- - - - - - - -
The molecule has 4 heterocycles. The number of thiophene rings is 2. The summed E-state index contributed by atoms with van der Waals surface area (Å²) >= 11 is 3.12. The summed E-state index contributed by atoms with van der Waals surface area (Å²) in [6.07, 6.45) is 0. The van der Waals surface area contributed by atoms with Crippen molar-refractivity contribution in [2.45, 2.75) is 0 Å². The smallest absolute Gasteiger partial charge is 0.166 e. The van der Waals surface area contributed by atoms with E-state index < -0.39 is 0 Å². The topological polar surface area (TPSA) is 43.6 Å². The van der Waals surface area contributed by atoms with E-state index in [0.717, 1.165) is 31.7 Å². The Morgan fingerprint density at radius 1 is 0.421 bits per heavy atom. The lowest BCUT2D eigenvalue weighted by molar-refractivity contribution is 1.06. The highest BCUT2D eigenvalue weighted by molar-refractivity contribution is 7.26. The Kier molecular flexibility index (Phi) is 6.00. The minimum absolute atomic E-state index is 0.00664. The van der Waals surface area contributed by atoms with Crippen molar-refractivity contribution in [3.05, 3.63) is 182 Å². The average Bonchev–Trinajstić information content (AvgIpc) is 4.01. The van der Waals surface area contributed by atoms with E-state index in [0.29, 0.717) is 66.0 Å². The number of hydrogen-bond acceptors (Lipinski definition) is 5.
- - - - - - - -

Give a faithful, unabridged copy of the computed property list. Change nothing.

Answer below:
The molecule has 4 heterocycles. The number of thiophene rings is 2. The summed E-state index contributed by atoms with van der Waals surface area (Å²) >= 11 is 3.12. The summed E-state index contributed by atoms with van der Waals surface area (Å²) in [6.07, 6.45) is 0. The van der Waals surface area contributed by atoms with Crippen molar-refractivity contribution in [2.45, 2.75) is 0 Å². The smallest absolute Gasteiger partial charge is 0.166 e. The van der Waals surface area contributed by atoms with E-state index < -0.39 is 0 Å². The topological polar surface area (TPSA) is 43.6 Å². The van der Waals surface area contributed by atoms with E-state index in [0.717, 1.165) is 31.7 Å². The Morgan fingerprint density at radius 1 is 0.421 bits per heavy atom. The lowest BCUT2D eigenvalue weighted by molar-refractivity contribution is 1.06. The highest BCUT2D eigenvalue weighted by molar-refractivity contribution is 7.26. The Kier molecular flexibility index (Phi) is 6.00. The minimum absolute atomic E-state index is 0.00664. The van der Waals surface area contributed by atoms with Crippen molar-refractivity contribution in [3.05, 3.63) is 182 Å². The average Bonchev–Trinajstić information content (AvgIpc) is 4.01. The van der Waals surface area contributed by atoms with E-state index in [0.29, 0.717) is 66.0 Å². The number of hydrogen-bond acceptors (Lipinski definition) is 5.